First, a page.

Harvard Prof. Addresses Growing Up with the Holocaust


Prof. Rita Goldberg addresses the community about her experiences as a second-generation Holocaust survivor. Photo by Carl Vallely.

Michael Young, Journalist

“Everyone, everyone in this room is capable of repairing the world.”

So said Rita Goldberg, a second-generation Holocaust survivor who addressed the community Wednesday, October 30. The Harvard professor and acclaimed author of Motherland: Growing Up with The Holocaust, also explained that students and other young people should speak up about wrongdoing and injustice.

Goldberg’s mother, Hilda, a Jewish Holocaust survivor, successfully evaded capture throughout World War II.

In 1949, Rita was born and Otto Frank, Anne Frank’s father, would serve as the child’s godfather.

“I thought it was really cool to see someone who knew Anne Frank visit the school,” Koll Philips ’21 said.

Rita detailed the larger history of the Holocaust, while also explaining how her family fled Germany in the mid-1930s, before moving to the Netherlands, where the Nazis invaded in 1940. Jews and other minorities were confined for days, waiting for their fate to be decided.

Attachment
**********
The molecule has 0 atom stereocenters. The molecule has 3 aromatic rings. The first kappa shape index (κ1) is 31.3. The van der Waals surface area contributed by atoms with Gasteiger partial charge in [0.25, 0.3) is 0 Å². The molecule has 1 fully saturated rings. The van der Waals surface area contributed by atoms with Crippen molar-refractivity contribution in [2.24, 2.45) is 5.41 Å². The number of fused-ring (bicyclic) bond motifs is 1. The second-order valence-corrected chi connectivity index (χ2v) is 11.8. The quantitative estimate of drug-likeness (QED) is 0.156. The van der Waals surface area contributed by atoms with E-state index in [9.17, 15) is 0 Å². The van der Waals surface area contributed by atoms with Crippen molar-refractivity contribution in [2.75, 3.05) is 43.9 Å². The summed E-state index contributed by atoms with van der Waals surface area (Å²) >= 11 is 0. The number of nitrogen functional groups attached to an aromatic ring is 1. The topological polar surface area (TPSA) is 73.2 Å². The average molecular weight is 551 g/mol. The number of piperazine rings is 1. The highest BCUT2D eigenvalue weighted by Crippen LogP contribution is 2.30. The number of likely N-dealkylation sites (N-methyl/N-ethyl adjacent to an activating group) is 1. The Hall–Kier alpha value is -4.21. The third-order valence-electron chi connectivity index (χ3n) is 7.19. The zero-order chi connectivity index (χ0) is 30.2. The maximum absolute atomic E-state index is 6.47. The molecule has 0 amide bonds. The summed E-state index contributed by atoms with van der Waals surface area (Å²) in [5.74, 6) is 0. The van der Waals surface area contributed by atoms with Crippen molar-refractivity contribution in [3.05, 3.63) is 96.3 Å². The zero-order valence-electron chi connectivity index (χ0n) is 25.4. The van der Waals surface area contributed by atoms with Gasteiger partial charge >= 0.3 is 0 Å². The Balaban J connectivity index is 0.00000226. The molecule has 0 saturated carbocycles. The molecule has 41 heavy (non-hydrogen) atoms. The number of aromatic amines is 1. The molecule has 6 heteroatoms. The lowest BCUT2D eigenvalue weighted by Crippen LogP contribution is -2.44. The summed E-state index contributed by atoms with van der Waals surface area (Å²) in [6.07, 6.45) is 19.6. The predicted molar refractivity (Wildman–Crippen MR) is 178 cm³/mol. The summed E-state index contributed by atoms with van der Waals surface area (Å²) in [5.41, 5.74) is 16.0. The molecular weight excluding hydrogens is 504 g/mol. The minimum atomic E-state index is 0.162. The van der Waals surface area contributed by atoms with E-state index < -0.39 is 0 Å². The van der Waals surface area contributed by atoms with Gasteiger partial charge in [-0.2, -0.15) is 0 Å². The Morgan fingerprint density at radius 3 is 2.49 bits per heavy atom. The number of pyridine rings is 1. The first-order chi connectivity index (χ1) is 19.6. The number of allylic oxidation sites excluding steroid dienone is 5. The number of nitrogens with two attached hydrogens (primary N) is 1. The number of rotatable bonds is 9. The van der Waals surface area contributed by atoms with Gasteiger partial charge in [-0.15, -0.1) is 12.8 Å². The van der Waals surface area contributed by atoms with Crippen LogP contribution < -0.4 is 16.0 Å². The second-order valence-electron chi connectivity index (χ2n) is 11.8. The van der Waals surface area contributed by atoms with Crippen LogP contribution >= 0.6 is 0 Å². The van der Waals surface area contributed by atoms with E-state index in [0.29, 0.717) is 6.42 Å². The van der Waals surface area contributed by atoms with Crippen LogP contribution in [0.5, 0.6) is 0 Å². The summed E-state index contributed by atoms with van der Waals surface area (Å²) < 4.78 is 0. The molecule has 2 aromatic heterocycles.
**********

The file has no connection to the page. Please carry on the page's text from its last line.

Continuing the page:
Hilda’s parents were arrested and sent to Auschwitz in 1943. Hilda evaded capture, and she forged a new identity in Belgium, pretending to be a member of the Dutch-Reformed Church.

When Allied powers began invading Western Europe, once more, Hilda fled to Allied-occupied territory. She served as a war nurse, and due to her knowledge of multiple languages, she also acted as a translator during the liberation of the 1945 liberation of the Bergen-Belsen concentration camp in Germany.

“Her mother’s story was really inspiring and it showed leadership and bravery in a time of darkness,” Sam Peloquin ’23 said.

Rita’s story also hit home with Director of Equity and Inclusion Jessica Christian.

“There has been a rise in anti-Semitic hate crimes in the last few years in this country,” Christian said. “It’s important to bring an awareness to it, especially for young people, all of whom have an important voice.”

Goldberg’s visit also related to the 8thgrade Facing History and Ourselves curriculum.

“Usually, when we learn about things in history they are all really broad, rarely pinpointing a specific person, so when Rita told the story of her mother that kind of pinpoints it to one person to make the past come alive,” 8thgrader Talya Le said.